Michelin has announced the launch of its newest motorcycle tire — MICHELIN ® Anakee® Wild — in markets around the world, with retail availability in North America starting in March.
The MICHELIN ® Anakee® Wild is a radial tire designed for big trail bikes meant for both on- and off-road use. Initially the tire will launch with four radial sizes, including those equipping the “flagship” bike in this category, the BMW® R 1200 GS. Additional sizes will enter the market during the year, thus covering most of the trail bikes available.
2 front sizes: 2 rear sizes:
110/80 R 19 150/70 R 17
120/70 R 19 170/60 R 17
The new MICHELIN ® Anakee® Wild is aimed at bikers who seek adventure, whether on solo rides, passenger rides, or group rides over a weekend or longer.
The tire is perfectly aligned for those who view biking as an expedition and a means to experience and discover exciting journeys. It is aimed at riders who want to break away from paved roads and fully exploit the potential of bikes designed for roads or the most uneven, sandy, stony and muddy tracks.
MICHELIN Anakee Wild was designed to adapt to all terrain types and situations, as well as the most varied climates. In short, it is a “multi-purpose” tire that demonstrates its performance according to the conditions it encounters.
The mission of the development engineers was to combine three performance characteristics: on-road stability and comfort; resistance to overheating and wear; and increased wet-road and off-road traction.
The new MICHELIN Anakee Wild achieves these goals through the new tread composition, optimized tread depth and the innovative design of the tread blocks, which was inspired by those used on MICHELIN Desert tires that won the Paris-Dakar Rally 33 times. Additionally, the tire is the first radial made available on four different sizes of knobby tires. (See further technical explanations accessible on this video link: https://youtu.be/Sxprsd31YOo.)
Michelin completes its offer for all trail bike consumers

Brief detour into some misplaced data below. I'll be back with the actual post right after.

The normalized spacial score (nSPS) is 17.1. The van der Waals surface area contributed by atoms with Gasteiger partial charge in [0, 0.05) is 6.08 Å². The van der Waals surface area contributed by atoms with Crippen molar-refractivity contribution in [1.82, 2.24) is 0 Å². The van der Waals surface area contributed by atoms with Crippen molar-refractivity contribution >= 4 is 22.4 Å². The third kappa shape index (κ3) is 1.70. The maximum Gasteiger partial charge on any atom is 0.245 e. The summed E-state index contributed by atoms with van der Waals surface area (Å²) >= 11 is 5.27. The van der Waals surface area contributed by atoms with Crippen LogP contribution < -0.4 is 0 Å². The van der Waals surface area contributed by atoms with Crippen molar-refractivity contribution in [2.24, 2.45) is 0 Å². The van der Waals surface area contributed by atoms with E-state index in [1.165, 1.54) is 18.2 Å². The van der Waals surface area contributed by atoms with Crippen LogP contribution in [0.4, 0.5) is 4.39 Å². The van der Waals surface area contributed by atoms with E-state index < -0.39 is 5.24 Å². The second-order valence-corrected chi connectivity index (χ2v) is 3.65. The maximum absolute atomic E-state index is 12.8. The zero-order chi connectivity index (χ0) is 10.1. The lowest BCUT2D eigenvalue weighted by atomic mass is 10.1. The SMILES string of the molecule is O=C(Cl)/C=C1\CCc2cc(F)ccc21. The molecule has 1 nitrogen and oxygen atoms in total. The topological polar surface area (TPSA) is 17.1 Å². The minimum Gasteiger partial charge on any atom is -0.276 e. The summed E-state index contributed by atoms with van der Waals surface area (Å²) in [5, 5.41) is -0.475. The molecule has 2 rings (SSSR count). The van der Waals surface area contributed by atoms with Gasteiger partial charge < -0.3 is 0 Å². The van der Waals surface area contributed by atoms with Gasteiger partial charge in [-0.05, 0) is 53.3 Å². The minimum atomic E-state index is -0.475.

Understanding the wide range of uses in the adventure-touring segment throughout the world enabled Michelin to design its tire ranges, which now include the new MICHELIN Anakee Wild. As a result, the same bike can now be fitted with three different types of tires, each adapted to a specific consumer use.
The new MICHELIN Anakee Wild was designed following the inputs from riders and developed with the help of T3 Aventure, a company specialized in extreme treks across all continents. T3 Aventure put the tires through severe testing over four continents; travelling nearly 25,000 miles on BMW R 1200 GS bikes with temperature variations of nearly 100 degrees.
During these four treks, different measurements and analysis made it possible to improve the MICHELIN Anakee Wild and add the final touches to the final version available in March. T3 Adventure made it possible to validate the tire's high mileage, durability and ability to adapt to all terrain types (from paved roads to the most abrasive tracks), as well as its comfort and riding precision. With the MICHELIN Anakee Wild, the participants on each trek were able to complete their adventures on the same set of tires and with total peace of mind. (To view video footage of the variety and richness of these treks: https://youtu.be/pVs-MSocBTw)
To download tire images and logos, please visit http://bit.ly/1UTDcf2
Please visit www.MichelinMotorcycle.com for information on all MICHELIN motorcycle tires.
About Michelin North America
Dedicated to the improvement of sustainable mobility, Michelin designs, manufactures and sells tires for every type of vehicle, including airplanes, automobiles, bicycles, earthmovers, farm equipment, heavy-duty trucks and motorcycles. The company has earned a long-standing reputation for building innovative premium tires. In addition to tires, the company also publishes travel guides, hotel and restaurant guides, maps and road atlases. Headquartered in Greenville, S.C., Michelin North America (www.michelinman.com) employs about 22,700 and operates 19 major manufacturing plants.